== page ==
The 1958 lead investigator wrote a report on the bloody scene at the Izard residence.
In 1998, the Oxford Eagle covered Doris Hammack's quest for her true identity.
A Yoknapatawpha County native, Lisa worked as a nurse until her first child was born.
Richard grew up in nearby Toccopola, MS, and later moved to Oxford as an adult.
Ricky and LeAnne were known as happy, energetic children until the day they disappeared.
Tommy Joe grew up in Abbeville and went to work for the USPS after WWII.
Detective McPhail talked to Thomas Joe Hinkley about his discovery of the Izards' bodies.
Detective McPhail interviewed neighbor Lydia Catlett about what she witnessed the day of the Izard murders.
Detective McPhail interviewed neighbor Roland Bland about what he witnessed the day of the Izard murders.
Detective McPhail interviewed the Hawkinses about what they witnessed the day of the Izard murders.
Detective McPhail interviewed neighbor Hannah Waithers about what she witnessed the day of the Izard murders.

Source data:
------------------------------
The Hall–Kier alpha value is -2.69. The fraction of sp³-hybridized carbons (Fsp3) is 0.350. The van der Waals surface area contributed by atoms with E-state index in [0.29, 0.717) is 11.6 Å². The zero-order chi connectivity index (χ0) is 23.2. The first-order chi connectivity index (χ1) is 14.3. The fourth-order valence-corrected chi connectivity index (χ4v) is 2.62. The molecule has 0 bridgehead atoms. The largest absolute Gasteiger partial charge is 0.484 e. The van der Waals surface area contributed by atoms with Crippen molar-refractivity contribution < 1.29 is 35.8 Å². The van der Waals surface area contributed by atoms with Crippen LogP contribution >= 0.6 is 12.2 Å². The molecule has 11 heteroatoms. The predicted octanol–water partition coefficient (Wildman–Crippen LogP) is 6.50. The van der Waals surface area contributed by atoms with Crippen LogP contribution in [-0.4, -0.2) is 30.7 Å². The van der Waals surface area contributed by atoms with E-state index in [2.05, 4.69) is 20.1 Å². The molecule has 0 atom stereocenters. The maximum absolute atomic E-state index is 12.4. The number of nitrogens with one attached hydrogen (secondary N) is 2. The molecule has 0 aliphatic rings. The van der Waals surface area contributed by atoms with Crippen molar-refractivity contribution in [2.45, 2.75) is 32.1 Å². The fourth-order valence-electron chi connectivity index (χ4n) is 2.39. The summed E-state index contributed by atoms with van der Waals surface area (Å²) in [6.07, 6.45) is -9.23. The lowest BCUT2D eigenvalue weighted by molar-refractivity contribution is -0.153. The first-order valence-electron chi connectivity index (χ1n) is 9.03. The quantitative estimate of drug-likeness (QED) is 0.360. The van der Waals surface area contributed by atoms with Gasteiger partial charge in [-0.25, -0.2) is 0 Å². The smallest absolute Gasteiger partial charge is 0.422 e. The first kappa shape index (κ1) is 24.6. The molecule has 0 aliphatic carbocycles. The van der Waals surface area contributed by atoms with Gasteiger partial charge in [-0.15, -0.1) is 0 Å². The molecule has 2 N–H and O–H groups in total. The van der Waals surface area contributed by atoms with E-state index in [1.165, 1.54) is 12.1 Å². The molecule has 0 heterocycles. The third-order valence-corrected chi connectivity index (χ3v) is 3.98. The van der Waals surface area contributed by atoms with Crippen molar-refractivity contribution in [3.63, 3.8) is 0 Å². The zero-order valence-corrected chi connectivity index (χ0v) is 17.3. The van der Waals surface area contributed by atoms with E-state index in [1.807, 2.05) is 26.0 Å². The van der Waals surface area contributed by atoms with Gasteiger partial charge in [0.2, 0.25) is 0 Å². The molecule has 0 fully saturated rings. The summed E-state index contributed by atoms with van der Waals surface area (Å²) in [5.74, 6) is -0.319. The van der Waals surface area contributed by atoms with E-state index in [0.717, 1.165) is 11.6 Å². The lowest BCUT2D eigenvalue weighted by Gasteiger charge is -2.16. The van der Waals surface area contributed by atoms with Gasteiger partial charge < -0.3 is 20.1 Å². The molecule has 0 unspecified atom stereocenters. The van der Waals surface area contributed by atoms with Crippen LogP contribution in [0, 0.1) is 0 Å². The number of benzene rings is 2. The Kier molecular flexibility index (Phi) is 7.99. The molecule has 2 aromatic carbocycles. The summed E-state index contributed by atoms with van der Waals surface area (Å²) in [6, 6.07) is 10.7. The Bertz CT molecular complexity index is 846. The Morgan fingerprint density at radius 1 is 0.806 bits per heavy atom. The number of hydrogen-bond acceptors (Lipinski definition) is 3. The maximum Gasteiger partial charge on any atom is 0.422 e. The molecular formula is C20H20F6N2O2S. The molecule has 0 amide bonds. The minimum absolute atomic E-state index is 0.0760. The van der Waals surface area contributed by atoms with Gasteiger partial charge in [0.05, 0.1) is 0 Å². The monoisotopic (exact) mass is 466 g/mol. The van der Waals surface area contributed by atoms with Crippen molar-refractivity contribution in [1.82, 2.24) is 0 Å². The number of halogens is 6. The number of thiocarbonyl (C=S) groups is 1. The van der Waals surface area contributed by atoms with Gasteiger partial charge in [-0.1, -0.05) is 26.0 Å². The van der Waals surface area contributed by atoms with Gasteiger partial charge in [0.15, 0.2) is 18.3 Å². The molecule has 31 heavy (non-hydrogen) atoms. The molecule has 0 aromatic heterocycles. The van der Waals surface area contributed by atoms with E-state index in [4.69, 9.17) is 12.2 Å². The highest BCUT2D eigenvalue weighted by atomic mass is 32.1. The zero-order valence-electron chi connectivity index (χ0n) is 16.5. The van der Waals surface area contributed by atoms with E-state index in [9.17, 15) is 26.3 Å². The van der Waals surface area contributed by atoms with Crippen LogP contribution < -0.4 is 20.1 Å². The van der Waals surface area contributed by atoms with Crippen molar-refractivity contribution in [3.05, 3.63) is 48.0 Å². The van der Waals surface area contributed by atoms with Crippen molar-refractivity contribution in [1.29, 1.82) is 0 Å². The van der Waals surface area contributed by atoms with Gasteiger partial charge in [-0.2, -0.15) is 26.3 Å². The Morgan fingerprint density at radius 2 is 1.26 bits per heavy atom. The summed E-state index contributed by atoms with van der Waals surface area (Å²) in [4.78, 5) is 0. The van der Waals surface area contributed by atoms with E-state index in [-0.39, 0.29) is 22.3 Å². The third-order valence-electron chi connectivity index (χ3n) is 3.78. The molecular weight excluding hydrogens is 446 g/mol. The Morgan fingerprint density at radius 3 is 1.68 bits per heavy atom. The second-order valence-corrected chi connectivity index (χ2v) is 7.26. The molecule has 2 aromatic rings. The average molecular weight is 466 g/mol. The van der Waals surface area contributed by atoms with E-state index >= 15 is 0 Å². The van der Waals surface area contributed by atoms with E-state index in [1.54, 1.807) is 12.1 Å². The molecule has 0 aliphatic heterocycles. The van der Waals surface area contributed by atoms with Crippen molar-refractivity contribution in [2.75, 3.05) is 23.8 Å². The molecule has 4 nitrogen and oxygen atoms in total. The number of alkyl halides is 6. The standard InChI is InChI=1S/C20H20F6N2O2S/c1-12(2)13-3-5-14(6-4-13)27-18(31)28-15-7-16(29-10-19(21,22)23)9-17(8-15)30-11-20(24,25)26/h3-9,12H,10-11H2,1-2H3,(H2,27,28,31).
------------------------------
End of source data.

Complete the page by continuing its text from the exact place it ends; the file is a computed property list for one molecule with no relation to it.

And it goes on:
Elroy held several jobs in Oxford before going to work for the county school system.
Detective McPhail interviewed county school bus driver Elroy Murphy about his conflict with the Izards.
In 1958, investigators photographed evidence collected in the Izard murders from the crime scene.
1958 investigators spoke to County Road 106 residents about the Izards and the day of the murders.
1958 investigators documented their efforts to locate potential witnesses and suspects on the day of the murders.
"News on the March" covers the Izard murders and the children's disappearance in 1958.
Elliot Perch is a lifelong union supporter and promoter
Detective McPhail interviewed union organizer Elliot Perch about his relationships with Bowlan Glove employees.
A self-made man, Harold Bowlan clawed his way up from poverty to wealth and respect.
Detective McPhail interviewed Bowlan Glove Factory owner Harold Bowlan after he returned to Oxford.
1958 investigators spoke to many Yoknapatawphans to gather background information on the Izards.
Jimmy was known for his hot temper and quick fists.
1958 investigators spoke to the people considered the most‑likely suspects in the Izard murders.
Elbert was liked and respected by his co-workers but not a favorite with management.